Till which speed of the car does the software read the number plates

I have a 2MP 30fps camera for monitoring the service road where cars usually move at a speed of 20 - 60 Km/h

Can I get satisfactory results if I use this camera or should I go with 60fps camera or with other higher features?

Yes, 30fps is sufficient for very high-speed traffic (150km+). For LPR, we really only need to capture 2 or 3 frames of a license plate to achieve high-accuracy. For low speed applications, 5 fps is usually perfectly sufficient. Usually the limitation is the CPU or GPU processing the input data. So, make sure that you have a sufficiently fast PC dedicated to LPR in order to capture the vehicles at your target speed.

-Matt

Thanks a lot for the Clarification

@Matt Can you advice on what specs would be required?
I raised a similar question here but not had a response yet:

This will happen when OpenALPR has more frames to process than the CPU resources allow. This is actually the normal mode of operation on most of our dedicated installs – if we did not use 100% CPU then we would be operating inefficiently, unless resources were in excess.

There’s two adjustments you can make to reduce OpenALPR CPU usage:

  1. Set the analysis_threads parameter to fewer (e.g., 1). This will limit how many CPU cores OpenALPR uses for plate recognition
  2. Disable make/model recognition if you’re not using it.
  3. Limit the input video frames/second to a lower number. For example, if you limited the input video to 4fps, and OpenALPR could process 16fps, we would only be using ~25% of a CPU.
  4. On Linux you can set the analysis_priority = -1 to give other processes priority over the agent

The key values to look at are in the alpr.log.
2018-07-17 14:54:04 alprd 139798032885504: DEBUG - camera 2090267338: video fps: 20 motion: 52.3% rec. fps: 18.2 (91%)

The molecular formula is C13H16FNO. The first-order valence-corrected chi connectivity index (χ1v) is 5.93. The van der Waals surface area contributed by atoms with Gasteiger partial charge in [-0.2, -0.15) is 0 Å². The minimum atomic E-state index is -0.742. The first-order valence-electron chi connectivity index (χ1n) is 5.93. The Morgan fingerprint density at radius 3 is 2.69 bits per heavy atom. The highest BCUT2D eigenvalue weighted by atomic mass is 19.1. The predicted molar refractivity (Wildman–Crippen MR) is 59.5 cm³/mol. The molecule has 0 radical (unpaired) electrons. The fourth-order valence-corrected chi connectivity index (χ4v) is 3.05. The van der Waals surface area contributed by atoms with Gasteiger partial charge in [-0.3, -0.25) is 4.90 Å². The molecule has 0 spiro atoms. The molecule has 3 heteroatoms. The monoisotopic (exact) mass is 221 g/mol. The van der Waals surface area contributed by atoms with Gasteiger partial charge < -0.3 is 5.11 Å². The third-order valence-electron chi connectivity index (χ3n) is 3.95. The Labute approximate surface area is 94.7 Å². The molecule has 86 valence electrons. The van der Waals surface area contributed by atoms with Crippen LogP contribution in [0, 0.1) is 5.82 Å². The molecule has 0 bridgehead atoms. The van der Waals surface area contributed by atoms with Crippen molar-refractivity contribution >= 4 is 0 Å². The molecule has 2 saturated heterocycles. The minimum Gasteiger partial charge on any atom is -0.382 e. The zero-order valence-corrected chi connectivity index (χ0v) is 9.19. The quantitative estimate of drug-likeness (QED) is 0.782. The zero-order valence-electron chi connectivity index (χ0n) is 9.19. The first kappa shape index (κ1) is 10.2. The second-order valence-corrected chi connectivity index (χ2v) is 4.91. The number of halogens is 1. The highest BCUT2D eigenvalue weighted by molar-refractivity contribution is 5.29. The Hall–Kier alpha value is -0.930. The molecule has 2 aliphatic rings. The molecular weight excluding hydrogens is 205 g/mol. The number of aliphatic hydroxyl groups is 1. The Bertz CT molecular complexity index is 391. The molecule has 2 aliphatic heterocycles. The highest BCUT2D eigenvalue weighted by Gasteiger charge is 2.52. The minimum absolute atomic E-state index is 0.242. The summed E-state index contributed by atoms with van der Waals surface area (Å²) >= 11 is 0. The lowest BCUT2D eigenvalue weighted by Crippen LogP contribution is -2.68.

These numbers are a metric for:

  1. How much input video we’re receiving. This should always match what you’re expecting (i.e., if the camera is configured for 30fps, this should be steady 30fps). This would only dip if there were bandwidth issues or lack of processing resources to decode the stream.
  2. This is the amount of motion in the scene (number of moving pixels over the total).
  3. This is what percentage of those moving pixels were processed.

For CPU processing, we only look at rectangular regions where motion occurred. For GPU processing, we always process the full resolution image if there is any motion at all. If there was no motion, we skip the frame.

Keep in mind that skipping frames may not necessarily reduce overall accuracy. For low-speed applications, 5 fps of processing may be perfectly acceptable. For higher speed installs (e.g., 90+mph on a highway) you will likely need 20+ fps and a good camera setup to capture clear plate images.

Excellent response Matt, Thanks! I see for the GPU configuration you have some advertising here https://www.openalpr.com/nvidia.html

According to the current release notes a GPU is the way to go if you are going to be analyzing multiple streams and you want to maintain accuracy at high speeds. ref from release notes for 2.5.103 “Massive Nvidia GPU performance improvement 100%+ faster throughput (fps) on desktop GPU, even larger improvement on Jetson”

Are there any limitations when using a windows environment with a GPU configuration as opposed to Linux?

Currently the Nvidia support is Linux only. That is mainly because we are waiting for Windows support from Nvidia for a dependent library. I have been told that this may be added early next year.